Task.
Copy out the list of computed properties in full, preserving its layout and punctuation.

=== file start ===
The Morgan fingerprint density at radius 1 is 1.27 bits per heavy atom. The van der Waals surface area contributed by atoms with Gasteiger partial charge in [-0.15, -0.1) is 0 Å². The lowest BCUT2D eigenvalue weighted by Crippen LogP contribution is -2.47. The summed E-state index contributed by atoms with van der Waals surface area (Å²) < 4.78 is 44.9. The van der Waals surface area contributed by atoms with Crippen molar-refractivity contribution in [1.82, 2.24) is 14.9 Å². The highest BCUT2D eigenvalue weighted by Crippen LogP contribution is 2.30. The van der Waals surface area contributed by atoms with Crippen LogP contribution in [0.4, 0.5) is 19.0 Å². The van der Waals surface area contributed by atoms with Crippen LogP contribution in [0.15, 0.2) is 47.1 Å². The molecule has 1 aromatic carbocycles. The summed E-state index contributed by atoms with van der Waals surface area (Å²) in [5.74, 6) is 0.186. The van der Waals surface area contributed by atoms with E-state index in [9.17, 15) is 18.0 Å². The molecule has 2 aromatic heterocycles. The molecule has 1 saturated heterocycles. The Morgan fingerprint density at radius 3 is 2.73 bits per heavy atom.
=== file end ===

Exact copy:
The Morgan fingerprint density at radius 1 is 1.27 bits per heavy atom. The van der Waals surface area contributed by atoms with Gasteiger partial charge in [-0.15, -0.1) is 0 Å². The lowest BCUT2D eigenvalue weighted by Crippen LogP contribution is -2.47. The summed E-state index contributed by atoms with van der Waals surface area (Å²) < 4.78 is 44.9. The van der Waals surface area contributed by atoms with Crippen molar-refractivity contribution in [1.82, 2.24) is 14.9 Å². The highest BCUT2D eigenvalue weighted by Crippen LogP contribution is 2.30. The van der Waals surface area contributed by atoms with Crippen LogP contribution in [0.4, 0.5) is 19.0 Å². The van der Waals surface area contributed by atoms with Crippen LogP contribution in [0.15, 0.2) is 47.1 Å². The molecule has 1 aromatic carbocycles. The summed E-state index contributed by atoms with van der Waals surface area (Å²) in [5.74, 6) is 0.186. The van der Waals surface area contributed by atoms with E-state index in [9.17, 15) is 18.0 Å². The molecule has 2 aromatic heterocycles. The molecule has 1 saturated heterocycles. The Morgan fingerprint density at radius 3 is 2.73 bits per heavy atom.